Paul E. Ballmer - Page 7
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Petitioner’s argument is quite similar to that asserted
before and ultimately rejected by the Court of Appeals for the
District of Columbia Circuit. Murphy v. IRS, 493 F.3d 170 (D.C.
Cir. 2007).3 The Court of Appeals held that for the flush
language of section 104(a) to make sense, the definition of gross
income in section 61(a) must first include damages for
nonphysical emotional distress injuries. Id. Further, this
Court has held that compensation for nonphysical emotional
distress injuries is gross income not excluded pursuant to
section 104(a)(2). See, e.g., Goode v. Commissioner, T.C. Memo.
2006-48; Hawkins v. Commissioner, T.C. Memo. 2005-149.
We see no reason to depart from these decisions or the
statutory language. Accordingly, we conclude petitioner’s award
of compensatory damages for emotional distress is gross income
under section 61(a) and not excluded under section 104(a)(2).
Further, the award of attorney’s fees and litigation costs as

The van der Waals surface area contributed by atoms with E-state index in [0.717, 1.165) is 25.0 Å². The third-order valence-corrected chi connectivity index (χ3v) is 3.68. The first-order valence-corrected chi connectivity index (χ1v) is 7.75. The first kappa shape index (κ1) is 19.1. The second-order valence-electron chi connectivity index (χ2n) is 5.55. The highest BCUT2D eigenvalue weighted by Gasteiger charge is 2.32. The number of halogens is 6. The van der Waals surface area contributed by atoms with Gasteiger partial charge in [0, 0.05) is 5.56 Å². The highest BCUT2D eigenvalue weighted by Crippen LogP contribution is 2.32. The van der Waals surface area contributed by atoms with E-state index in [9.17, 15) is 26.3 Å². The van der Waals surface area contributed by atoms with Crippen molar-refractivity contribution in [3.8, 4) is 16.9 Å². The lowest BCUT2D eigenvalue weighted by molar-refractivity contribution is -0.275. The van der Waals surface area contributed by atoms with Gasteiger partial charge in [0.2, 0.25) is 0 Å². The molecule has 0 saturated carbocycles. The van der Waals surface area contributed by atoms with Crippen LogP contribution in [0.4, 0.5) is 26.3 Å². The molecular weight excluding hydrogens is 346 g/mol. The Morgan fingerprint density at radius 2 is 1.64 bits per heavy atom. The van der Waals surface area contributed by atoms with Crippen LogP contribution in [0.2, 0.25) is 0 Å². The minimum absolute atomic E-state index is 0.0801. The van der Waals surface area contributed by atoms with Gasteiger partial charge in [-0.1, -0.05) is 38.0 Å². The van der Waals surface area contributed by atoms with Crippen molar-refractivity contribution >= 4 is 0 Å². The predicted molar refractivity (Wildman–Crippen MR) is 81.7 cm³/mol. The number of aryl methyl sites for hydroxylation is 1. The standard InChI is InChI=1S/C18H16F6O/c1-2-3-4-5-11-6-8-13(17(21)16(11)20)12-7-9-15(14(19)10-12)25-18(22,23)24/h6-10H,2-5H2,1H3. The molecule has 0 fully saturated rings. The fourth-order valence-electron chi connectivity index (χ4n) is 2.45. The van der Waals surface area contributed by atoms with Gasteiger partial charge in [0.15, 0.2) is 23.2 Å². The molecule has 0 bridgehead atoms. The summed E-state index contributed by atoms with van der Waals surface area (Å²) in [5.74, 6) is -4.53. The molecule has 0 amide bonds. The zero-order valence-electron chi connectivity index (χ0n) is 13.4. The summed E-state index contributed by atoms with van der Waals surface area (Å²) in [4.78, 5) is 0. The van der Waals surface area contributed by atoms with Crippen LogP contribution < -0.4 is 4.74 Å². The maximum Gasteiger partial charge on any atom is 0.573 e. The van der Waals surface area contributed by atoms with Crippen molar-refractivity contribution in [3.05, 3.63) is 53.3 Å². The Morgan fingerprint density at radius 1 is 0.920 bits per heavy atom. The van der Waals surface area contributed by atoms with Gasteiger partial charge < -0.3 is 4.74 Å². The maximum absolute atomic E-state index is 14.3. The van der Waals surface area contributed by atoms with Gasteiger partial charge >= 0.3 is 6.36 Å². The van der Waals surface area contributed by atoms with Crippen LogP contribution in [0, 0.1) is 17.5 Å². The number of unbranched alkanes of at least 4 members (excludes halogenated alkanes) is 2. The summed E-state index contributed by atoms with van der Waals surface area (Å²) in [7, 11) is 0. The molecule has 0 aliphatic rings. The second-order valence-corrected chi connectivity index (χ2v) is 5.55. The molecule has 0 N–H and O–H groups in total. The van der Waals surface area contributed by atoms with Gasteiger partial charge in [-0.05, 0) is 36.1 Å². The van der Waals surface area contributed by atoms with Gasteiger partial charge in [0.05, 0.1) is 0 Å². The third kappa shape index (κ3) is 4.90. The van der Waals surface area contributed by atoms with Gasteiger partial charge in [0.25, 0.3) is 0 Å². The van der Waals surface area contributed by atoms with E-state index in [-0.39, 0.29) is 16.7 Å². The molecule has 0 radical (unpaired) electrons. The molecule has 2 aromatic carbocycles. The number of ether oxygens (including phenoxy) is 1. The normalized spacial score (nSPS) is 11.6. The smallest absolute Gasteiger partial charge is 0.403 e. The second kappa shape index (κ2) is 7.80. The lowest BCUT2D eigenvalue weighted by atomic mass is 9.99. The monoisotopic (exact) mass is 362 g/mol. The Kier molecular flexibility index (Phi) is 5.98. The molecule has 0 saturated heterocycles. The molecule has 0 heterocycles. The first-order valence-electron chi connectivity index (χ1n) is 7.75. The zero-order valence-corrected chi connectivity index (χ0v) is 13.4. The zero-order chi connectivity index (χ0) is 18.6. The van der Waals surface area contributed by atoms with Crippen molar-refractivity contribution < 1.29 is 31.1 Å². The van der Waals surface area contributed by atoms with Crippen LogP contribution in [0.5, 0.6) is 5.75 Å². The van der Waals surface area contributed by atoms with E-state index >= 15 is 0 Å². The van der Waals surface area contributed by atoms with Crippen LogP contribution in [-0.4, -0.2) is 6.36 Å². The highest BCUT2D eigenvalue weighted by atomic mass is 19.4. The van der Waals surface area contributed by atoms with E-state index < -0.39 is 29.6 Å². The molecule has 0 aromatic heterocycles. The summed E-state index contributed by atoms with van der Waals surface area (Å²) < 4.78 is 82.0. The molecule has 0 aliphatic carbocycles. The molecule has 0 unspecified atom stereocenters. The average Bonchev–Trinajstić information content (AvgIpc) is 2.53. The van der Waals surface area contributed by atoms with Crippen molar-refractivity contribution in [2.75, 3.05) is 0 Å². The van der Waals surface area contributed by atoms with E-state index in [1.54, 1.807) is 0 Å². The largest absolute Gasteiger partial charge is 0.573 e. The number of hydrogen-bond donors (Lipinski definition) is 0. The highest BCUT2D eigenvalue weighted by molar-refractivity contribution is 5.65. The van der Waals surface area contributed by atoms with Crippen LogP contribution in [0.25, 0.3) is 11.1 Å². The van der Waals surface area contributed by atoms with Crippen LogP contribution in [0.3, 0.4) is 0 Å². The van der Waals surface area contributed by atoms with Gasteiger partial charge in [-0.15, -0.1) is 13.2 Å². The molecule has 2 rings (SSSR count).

well as postjudgment interest are also gross income. Sec. 61(a);
Commissioner v. Banks, 543 U.S. 426, 429-430 (2005); Sinyard v.
3At first, the Court of Appeals for the District of Columbia
Circuit agreed with a position similar to petitioner’s and held
that compensation for the loss of a personal attribute such as
well-being was not income within the meaning of the Sixteenth
Amendment. Murphy v. IRS, 460 F.3d 79 (D.C. Cir. 2006).
However, the Court of Appeals then vacated its decision, Murphy
v. IRS, 99 AFTR 2d 2007-396, 2007-1 USTC par 50,228 (D.C. Cir.
2006), and heard additional arguments before issuing its decision
rejecting that position, Murphy v. IRS, 493 F.3d 170 (D.C. Cir.
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Last modified: November 10, 2007